Ari Armstrong, Coronavirus, Exclusives, Featured

Armstrong: It’s a good time for an extra dose of gratitude

Interesting times, indeed. Not long after Governor Jared Polis declared a state of emergency over the coronavirus (COVID-19), Mayor Michael Hancock did the same for Denver, Donald Trump restricted travel from Europe and then declared a national emergency, Colorado hit 33 cases of the virus (then 44, then 77), the Dow took a two-thousand point dump in a single day before recovering the next, organizations cancelled events right and left, and the first Coloradan died of the disease. We all tried to find the right side of the line between panic and reasonable precaution.

The unavoidable fact is that some people are going to suffer profound loss because of this disease. A lot remains unclear about how the disease will play out in Colorado and elsewhere, but this much is clear. We’re in for some heartache.

This may seem paradoxical, but often we can help ourselves and others get through tough times by contemplating and expressing gratitude. Perhaps you’ve seen the great interview with Fred Rogers in which he says that his mother told him during times of trouble, “Always look for the helpers.”

The benefits of gratitude are revealed by folk wisdom as well as by science. In her book The How of Happiness, psychologist Sonja Lyubomirsky notes that grateful people tend to be happier, more hopeful, more helpful, and less depressed.

I’m especially worried about our doctors and other healthcare professionals, many of whom will be overworked, tired, stressed, and at serious risk of illness themselves. A great way to be helpful and grateful is to check in with the medical workers in our lives and in our neighborhoods and see if they need help with groceries, food prep, child care, pet care, house cleaning, and so on. Or, if they don’t need a helping hand, just say thank you. They have our backs; let’s have theirs.

This is also going to be a tough time for many businesses. Business owners are going to be fighting like hell either to keep the goods and services rolling or to cover the bills if they have to shut down for a while.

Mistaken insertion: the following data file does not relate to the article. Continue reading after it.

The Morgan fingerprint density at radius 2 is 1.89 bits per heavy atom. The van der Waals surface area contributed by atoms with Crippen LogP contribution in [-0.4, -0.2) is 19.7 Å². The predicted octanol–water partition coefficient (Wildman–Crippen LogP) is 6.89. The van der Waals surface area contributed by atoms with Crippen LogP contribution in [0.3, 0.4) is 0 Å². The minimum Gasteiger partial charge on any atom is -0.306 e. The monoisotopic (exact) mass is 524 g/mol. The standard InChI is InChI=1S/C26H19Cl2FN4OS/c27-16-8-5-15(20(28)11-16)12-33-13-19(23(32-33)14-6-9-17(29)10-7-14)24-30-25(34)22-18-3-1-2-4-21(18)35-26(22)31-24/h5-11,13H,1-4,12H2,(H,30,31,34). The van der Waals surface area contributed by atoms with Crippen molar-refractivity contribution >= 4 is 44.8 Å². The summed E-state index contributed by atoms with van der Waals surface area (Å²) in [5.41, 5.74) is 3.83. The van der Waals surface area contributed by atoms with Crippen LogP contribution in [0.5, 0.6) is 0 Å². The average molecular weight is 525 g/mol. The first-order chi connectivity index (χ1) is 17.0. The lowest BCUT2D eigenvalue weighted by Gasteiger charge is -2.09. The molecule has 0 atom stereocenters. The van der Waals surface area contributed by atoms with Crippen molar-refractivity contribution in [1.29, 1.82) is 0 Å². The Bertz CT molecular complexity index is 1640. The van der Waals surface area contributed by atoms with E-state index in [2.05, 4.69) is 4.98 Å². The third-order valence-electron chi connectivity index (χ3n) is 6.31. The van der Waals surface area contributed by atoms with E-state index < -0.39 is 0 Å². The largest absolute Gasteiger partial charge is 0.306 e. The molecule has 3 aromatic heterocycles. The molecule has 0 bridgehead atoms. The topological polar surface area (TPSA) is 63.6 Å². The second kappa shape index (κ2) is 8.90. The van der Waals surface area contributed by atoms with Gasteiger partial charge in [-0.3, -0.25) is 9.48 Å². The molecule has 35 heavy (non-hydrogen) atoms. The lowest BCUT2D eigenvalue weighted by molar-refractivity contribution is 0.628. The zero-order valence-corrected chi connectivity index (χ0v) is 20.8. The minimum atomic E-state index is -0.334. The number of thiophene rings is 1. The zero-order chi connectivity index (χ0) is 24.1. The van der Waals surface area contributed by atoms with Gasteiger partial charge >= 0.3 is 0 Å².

So this is a good time to reflect on how much we owe the producers in our lives. Sarah Skwire recently reflected on a passage from the Talmud that we can interpret along these lines (I’m editing lightly): “How much effort did Adam the first man exert before he found bread to eat? He plowed, sowed, reaped, sheaved, threshed, winnowed in the wind, separated the grain from the chaff, ground the grain into flour, sifted, kneaded, and baked, and only thereafter he ate. How much effort did Adam the first man exert before he found a garment to wear? He sheared, laundered, combed, spun and wove, and only thereafter he found a garment to wear. And I, on the other hand, wake up and find all of these prepared for me.”

Many people will have to live in near-isolation for a while, either because they are at higher risk or because they contract the virus. We are social creatures by nature, so cutting off social ties can be hard and can even contribute to depression. Thankfully, we can easily pick up the phone or launch a video chat to keep open the lines of friendship and care.

It’s an especially apt time to express gratitude to all those who keep the lights on and the computers charged, who keep the data cables and networks working, who build and maintain the satellites and other infrastructure that keep our phone lines open.

I also deeply appreciate all the people working to make good information available about this coronavirus outbreak. At the national level, infectious disease experts such as Amesh Adalja have worked tirelessly to present relevant information and to help put it in context. Journalists at print, web, television, and radio outlets across our state have revealed important implications of the disease for our area. That’s really hard work, and it matters.

Yes, I write for a publication with a center-right perspective. But let’s give credit where due. Governor Polis has taken this problem seriously, worked to understand the science of the disease and its implications, provided a steady stream of useful information, and taken reasonable steps toward mitigating the damage of the disease. His efforts to expand testing have been impressive. (I disagree with aspects of Polis’s policies here, especially regarding certain mandates on businesses, and I also think that the emergency powers available to governors are overly broad. These will be important conversations for another day.)

Usually in my writing I’m more interested in “wonking out” on policy and explaining the problems I see with various government laws or proposals. But sometimes it’s helpful to step back, take some deep breaths, and appreciate all that we enjoy as Coloradans, even in times of struggle and hardship. We live in one of most prosperous and beautiful places anywhere, and we are surrounded by people who generally work extremely hard to do right by themselves, their families, and their communities. For that we can be grateful.

Ari Armstrong writes regularly for Complete Colorado and is the author of books about Ayn Rand, Harry Potter, and classical liberalism.  He can be reached at ari at ariarmstrong dot com.


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